faithfully translates what it can into machine code, and the CPU just
    faithfully executes what it can of that code.

    A human on the other hand, knows *why* the code is the way that it is,
    and what the goal of the code is. A human understands the meaning of the
    input data, and the meaning of the output data.

    > ~
    >> There is a difference between politics and social acceptability.
    >> I would do whatever I could to get you fired.
    >> I would do this regardless of the type of job you were hired to do.

    > ~
    > yes, there is, but that difference is voided when "socially acceptable" people
    > start seeing themselves as "the ones" and those who aren't as evildoers
    > ~
    > My mind might be somehow so exceptionally good at visually parsing out what
    > should matter from what doesn't that I even find annoying that people waste
    > time talking about such cr@p and/or it may relate to me being downright
    > lenient when it comes to people's ways
    > ~
    >> Research, enterprise, embedded, teaching. Especially teaching.

    > ~
    > I may see your point somewhat with the former cases, but when it comes to
    > teaching I can tell you that the job of a teacher is not "norming" people
    > and/or putting their minds in straight jackets "for 'the greater good'"

    No, but at the same time, a teacher should at least understand the norm,
    and the argument for and against it. I am personally someone who has
    gone against the norm for much of my career. With much success, I might
    add. The difference is that I could justify why the norm wasn't working
    for the case.

    Can you justify your naming convention over the Java communities coding
    convention? If you had a decent justification, I might just switch to
    yours.
    > ~
    >> On an unrelated note, it would be more polite of you to follow standard
    >> usenet protocol for replying to messages. Keeping the thread in one
    >> place

    > ~
    > I use some java code based on apache commons NetComponents and I haven't figure
    > out how to troubleshoot that (nor have they let me know) it sometimes works
    >
    > http://mail-archives.apache.org/mod_mbox/commons-user/201209.mbox/date
    >
    > Albretch Mueller SimpleNNTPHdr HeaderFields ...
    > ~
    >> So a better analogy is that (of everybody driving on the same side of the road) ...

    > ~
    > your analogy is quite a bit forceful. I myself find the left-handed people one
    > more appropriate
    > ~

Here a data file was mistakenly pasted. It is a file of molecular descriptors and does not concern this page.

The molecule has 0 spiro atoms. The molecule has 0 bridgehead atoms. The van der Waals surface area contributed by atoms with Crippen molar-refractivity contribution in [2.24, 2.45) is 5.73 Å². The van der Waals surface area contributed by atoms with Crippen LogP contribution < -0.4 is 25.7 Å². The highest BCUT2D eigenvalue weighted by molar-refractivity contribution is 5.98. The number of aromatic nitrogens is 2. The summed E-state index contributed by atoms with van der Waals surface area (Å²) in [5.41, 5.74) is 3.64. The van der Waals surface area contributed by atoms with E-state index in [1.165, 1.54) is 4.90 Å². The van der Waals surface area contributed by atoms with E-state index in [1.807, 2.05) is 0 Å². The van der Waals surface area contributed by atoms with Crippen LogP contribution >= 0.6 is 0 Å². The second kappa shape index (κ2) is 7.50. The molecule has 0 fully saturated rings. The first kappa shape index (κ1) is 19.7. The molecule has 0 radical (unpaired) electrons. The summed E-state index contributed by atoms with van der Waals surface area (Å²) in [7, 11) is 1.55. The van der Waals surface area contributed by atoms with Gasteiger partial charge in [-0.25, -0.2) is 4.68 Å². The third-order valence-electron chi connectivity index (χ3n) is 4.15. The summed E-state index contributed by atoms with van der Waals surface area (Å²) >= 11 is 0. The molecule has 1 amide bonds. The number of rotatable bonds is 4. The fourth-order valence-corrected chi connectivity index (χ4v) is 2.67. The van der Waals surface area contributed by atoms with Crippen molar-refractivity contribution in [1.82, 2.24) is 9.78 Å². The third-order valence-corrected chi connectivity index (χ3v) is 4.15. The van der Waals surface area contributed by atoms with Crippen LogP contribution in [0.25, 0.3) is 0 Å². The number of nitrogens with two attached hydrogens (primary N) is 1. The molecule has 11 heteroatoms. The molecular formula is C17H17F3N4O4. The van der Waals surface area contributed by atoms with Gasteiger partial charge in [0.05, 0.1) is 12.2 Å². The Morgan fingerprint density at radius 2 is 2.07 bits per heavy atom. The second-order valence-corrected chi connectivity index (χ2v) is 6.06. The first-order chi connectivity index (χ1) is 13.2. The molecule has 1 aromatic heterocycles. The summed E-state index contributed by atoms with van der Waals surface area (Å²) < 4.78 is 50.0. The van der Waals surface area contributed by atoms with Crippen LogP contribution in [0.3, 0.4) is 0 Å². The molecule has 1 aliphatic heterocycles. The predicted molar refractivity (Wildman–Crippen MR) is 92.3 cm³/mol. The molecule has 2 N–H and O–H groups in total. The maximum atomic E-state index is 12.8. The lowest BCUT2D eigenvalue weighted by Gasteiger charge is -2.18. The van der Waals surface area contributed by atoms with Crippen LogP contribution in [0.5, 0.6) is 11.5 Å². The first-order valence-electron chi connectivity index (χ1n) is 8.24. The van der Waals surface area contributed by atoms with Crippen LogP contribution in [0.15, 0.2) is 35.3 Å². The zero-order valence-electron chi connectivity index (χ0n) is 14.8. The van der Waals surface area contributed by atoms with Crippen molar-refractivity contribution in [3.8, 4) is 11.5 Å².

>> Ease of maintenance is a primary goal in creating software.

    > ~
    > I find often arguments about those (to me silly) issues. To me it is a totally
    > technical problem people should not even have to talk about. I wonder why people
    > maintaining software themselves haven't design software as part of the software
    > dev cycles to
    > ~
    > 1) convert/parse code from java classes (and/or source) into XML

    Why XML? You've simply traded one syntax for another. It's symbol
    names, comment, and examples that help humans comprehend the meaning,
    not (just) structure and syntax.

    > ~
    > 2) turn the XML using XSLT into "company/socially acceptable/SSCCE/maintenance
    > friendly" code

    Would that XSLT translate "DTO_T_Ctxt" into an understandable token?

    > ~
    > 3) there may be certain things a bit hard to code for out. GUI would be a nice
    > aid

    I'm not sure what you mean by this.

    > ~
    > 4) keep users/finger profiles

    Most VCS's do this, or at least part of this.
    > ~
    > 5) keep the whole thing as a company-wide corpus

    See my reply to 4.
    > ~
    >> You want people to spend time ...

    > ~
    > Again, I wonder what makes you think that I want for "people" to waste their
    > time trying to help me. If -YOU- don't want to because of whatever reason, you,
    > very naturally and effortlessly indeed, can ignore it and that will be that
    > ~
    > Yes, I have coded quite a bit of FORTRAN, ANSI C, ANSI C++ and lately java and
    > I even have a hard time keeping apart the three languages that I speak. I will
    > however be a little more conscious of how harmful/upsetting to the coding style
    > inquisition my coding is once I make it public
    > ~
    > Also, IMO, we tech monkeys should once if a while take our heads out of our own
    > read ends for some fresh breathing. I (almost compulsively in an "unconscious"
    > way) try to help people, even offering money to (whom I believe to be) single
    > mothers struggling to pay for groceries, who sometimes even freak out when they
    > notice a stranger handing cash to them. I don't tell them they should or
    > shouldn't have done this or that, I just feel like I am helping my own single
    > mother


    On the other hand, if a single mother came to you, told you she was
    hungry and needed money for drugs, you'd probably feel somewhat
    compelled to explain that drugs won't fix her hunger.
    Daniel Pitts, May 5, 2013
    #2